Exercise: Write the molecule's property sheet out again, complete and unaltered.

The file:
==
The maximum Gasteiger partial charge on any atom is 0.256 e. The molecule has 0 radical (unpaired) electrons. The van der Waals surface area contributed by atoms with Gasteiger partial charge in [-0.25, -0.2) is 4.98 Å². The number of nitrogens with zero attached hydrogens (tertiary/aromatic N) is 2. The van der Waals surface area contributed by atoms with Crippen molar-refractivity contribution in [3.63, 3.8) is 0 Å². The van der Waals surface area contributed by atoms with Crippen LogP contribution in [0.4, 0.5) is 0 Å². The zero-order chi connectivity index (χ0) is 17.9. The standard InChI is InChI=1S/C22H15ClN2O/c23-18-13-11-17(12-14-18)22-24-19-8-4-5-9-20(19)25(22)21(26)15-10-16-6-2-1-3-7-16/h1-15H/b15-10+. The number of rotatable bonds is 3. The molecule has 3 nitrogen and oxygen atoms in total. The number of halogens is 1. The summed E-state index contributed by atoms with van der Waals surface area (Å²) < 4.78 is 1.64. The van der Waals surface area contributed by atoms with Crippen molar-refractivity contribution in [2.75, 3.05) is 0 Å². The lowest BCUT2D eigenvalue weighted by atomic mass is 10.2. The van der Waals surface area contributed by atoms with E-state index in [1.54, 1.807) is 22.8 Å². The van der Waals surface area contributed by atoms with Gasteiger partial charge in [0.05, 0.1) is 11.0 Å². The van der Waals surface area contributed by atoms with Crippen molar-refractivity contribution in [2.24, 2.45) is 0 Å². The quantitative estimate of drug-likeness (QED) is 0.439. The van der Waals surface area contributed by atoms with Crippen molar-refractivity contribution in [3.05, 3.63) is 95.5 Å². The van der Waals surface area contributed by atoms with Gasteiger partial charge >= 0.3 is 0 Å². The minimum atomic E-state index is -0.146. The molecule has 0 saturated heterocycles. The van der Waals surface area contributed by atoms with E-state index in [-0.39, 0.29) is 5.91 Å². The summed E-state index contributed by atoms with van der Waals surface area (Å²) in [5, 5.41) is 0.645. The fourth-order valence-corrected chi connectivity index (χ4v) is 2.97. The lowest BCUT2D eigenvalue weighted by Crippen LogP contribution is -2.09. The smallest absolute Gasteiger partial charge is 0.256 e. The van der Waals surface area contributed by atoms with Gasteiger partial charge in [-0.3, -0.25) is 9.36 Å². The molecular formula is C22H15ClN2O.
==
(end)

The maximum Gasteiger partial charge on any atom is 0.256 e. The molecule has 0 radical (unpaired) electrons. The van der Waals surface area contributed by atoms with Gasteiger partial charge in [-0.25, -0.2) is 4.98 Å². The number of nitrogens with zero attached hydrogens (tertiary/aromatic N) is 2. The van der Waals surface area contributed by atoms with Crippen molar-refractivity contribution in [3.63, 3.8) is 0 Å². The van der Waals surface area contributed by atoms with Crippen LogP contribution in [0.4, 0.5) is 0 Å². The zero-order chi connectivity index (χ0) is 17.9. The standard InChI is InChI=1S/C22H15ClN2O/c23-18-13-11-17(12-14-18)22-24-19-8-4-5-9-20(19)25(22)21(26)15-10-16-6-2-1-3-7-16/h1-15H/b15-10+. The number of rotatable bonds is 3. The molecule has 3 nitrogen and oxygen atoms in total. The number of halogens is 1. The summed E-state index contributed by atoms with van der Waals surface area (Å²) < 4.78 is 1.64. The van der Waals surface area contributed by atoms with Crippen molar-refractivity contribution in [2.75, 3.05) is 0 Å². The lowest BCUT2D eigenvalue weighted by atomic mass is 10.2. The van der Waals surface area contributed by atoms with E-state index in [1.54, 1.807) is 22.8 Å². The van der Waals surface area contributed by atoms with Gasteiger partial charge in [0.05, 0.1) is 11.0 Å². The van der Waals surface area contributed by atoms with Crippen molar-refractivity contribution in [2.24, 2.45) is 0 Å². The quantitative estimate of drug-likeness (QED) is 0.439. The van der Waals surface area contributed by atoms with Crippen molar-refractivity contribution in [3.05, 3.63) is 95.5 Å². The van der Waals surface area contributed by atoms with Gasteiger partial charge >= 0.3 is 0 Å². The minimum atomic E-state index is -0.146. The molecule has 0 saturated heterocycles. The van der Waals surface area contributed by atoms with E-state index in [-0.39, 0.29) is 5.91 Å². The summed E-state index contributed by atoms with van der Waals surface area (Å²) in [5, 5.41) is 0.645. The fourth-order valence-corrected chi connectivity index (χ4v) is 2.97. The lowest BCUT2D eigenvalue weighted by Crippen LogP contribution is -2.09. The smallest absolute Gasteiger partial charge is 0.256 e. The van der Waals surface area contributed by atoms with Gasteiger partial charge in [-0.3, -0.25) is 9.36 Å². The molecular formula is C22H15ClN2O.